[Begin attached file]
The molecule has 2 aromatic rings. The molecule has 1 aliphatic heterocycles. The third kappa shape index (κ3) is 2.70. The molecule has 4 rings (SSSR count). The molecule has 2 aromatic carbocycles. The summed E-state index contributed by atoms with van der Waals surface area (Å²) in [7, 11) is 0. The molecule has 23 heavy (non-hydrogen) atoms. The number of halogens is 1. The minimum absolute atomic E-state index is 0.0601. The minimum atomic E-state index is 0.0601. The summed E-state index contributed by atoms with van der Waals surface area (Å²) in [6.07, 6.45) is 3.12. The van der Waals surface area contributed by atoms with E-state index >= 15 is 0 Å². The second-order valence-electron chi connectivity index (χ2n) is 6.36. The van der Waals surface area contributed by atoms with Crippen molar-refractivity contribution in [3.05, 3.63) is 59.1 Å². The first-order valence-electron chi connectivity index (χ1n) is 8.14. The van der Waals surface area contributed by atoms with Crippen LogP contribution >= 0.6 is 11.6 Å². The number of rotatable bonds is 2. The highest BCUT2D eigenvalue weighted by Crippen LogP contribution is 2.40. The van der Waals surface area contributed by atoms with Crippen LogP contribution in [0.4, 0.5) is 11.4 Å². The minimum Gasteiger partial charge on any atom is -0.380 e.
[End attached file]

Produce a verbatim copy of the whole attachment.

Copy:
The molecule has 2 aromatic rings. The molecule has 1 aliphatic heterocycles. The third kappa shape index (κ3) is 2.70. The molecule has 4 rings (SSSR count). The molecule has 2 aromatic carbocycles. The summed E-state index contributed by atoms with van der Waals surface area (Å²) in [7, 11) is 0. The molecule has 23 heavy (non-hydrogen) atoms. The number of halogens is 1. The minimum absolute atomic E-state index is 0.0601. The minimum atomic E-state index is 0.0601. The summed E-state index contributed by atoms with van der Waals surface area (Å²) in [6.07, 6.45) is 3.12. The van der Waals surface area contributed by atoms with E-state index >= 15 is 0 Å². The second-order valence-electron chi connectivity index (χ2n) is 6.36. The van der Waals surface area contributed by atoms with Crippen molar-refractivity contribution in [3.05, 3.63) is 59.1 Å². The first-order valence-electron chi connectivity index (χ1n) is 8.14. The van der Waals surface area contributed by atoms with Crippen LogP contribution >= 0.6 is 11.6 Å². The number of rotatable bonds is 2. The highest BCUT2D eigenvalue weighted by Crippen LogP contribution is 2.40. The van der Waals surface area contributed by atoms with Crippen LogP contribution in [0.4, 0.5) is 11.4 Å². The minimum Gasteiger partial charge on any atom is -0.380 e.